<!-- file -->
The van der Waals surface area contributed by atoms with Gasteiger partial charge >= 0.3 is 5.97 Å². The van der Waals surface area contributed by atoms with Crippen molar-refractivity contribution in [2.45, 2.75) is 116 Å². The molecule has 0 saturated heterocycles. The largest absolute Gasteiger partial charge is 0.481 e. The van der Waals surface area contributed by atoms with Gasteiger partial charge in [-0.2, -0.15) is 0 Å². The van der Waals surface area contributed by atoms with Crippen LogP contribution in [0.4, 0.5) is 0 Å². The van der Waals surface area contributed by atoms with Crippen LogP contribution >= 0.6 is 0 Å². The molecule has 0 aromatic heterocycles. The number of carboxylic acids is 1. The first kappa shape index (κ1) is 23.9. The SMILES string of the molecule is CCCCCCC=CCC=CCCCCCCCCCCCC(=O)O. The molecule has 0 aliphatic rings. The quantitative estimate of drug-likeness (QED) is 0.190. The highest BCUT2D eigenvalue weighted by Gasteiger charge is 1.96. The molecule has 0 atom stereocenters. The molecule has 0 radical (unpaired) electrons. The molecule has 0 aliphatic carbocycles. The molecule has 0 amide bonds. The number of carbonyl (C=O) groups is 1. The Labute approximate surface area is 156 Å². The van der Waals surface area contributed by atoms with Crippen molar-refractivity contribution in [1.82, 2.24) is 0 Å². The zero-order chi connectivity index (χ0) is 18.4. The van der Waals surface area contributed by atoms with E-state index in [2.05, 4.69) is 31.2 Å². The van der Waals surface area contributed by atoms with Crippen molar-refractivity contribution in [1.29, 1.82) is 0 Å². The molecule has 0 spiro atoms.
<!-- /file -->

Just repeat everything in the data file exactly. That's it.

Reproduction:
The van der Waals surface area contributed by atoms with Gasteiger partial charge >= 0.3 is 5.97 Å². The van der Waals surface area contributed by atoms with Crippen molar-refractivity contribution in [2.45, 2.75) is 116 Å². The molecule has 0 saturated heterocycles. The largest absolute Gasteiger partial charge is 0.481 e. The van der Waals surface area contributed by atoms with Gasteiger partial charge in [-0.2, -0.15) is 0 Å². The van der Waals surface area contributed by atoms with Crippen LogP contribution in [0.4, 0.5) is 0 Å². The van der Waals surface area contributed by atoms with Crippen LogP contribution >= 0.6 is 0 Å². The molecule has 0 aromatic heterocycles. The number of carboxylic acids is 1. The first kappa shape index (κ1) is 23.9. The SMILES string of the molecule is CCCCCCC=CCC=CCCCCCCCCCCCC(=O)O. The molecule has 0 aliphatic rings. The quantitative estimate of drug-likeness (QED) is 0.190. The highest BCUT2D eigenvalue weighted by Gasteiger charge is 1.96. The molecule has 0 atom stereocenters. The molecule has 0 radical (unpaired) electrons. The molecule has 0 aliphatic carbocycles. The molecule has 0 amide bonds. The number of carbonyl (C=O) groups is 1. The Labute approximate surface area is 156 Å². The van der Waals surface area contributed by atoms with Crippen molar-refractivity contribution in [1.82, 2.24) is 0 Å². The zero-order chi connectivity index (χ0) is 18.4. The van der Waals surface area contributed by atoms with E-state index in [2.05, 4.69) is 31.2 Å². The van der Waals surface area contributed by atoms with Crippen molar-refractivity contribution in [1.29, 1.82) is 0 Å². The molecule has 0 spiro atoms.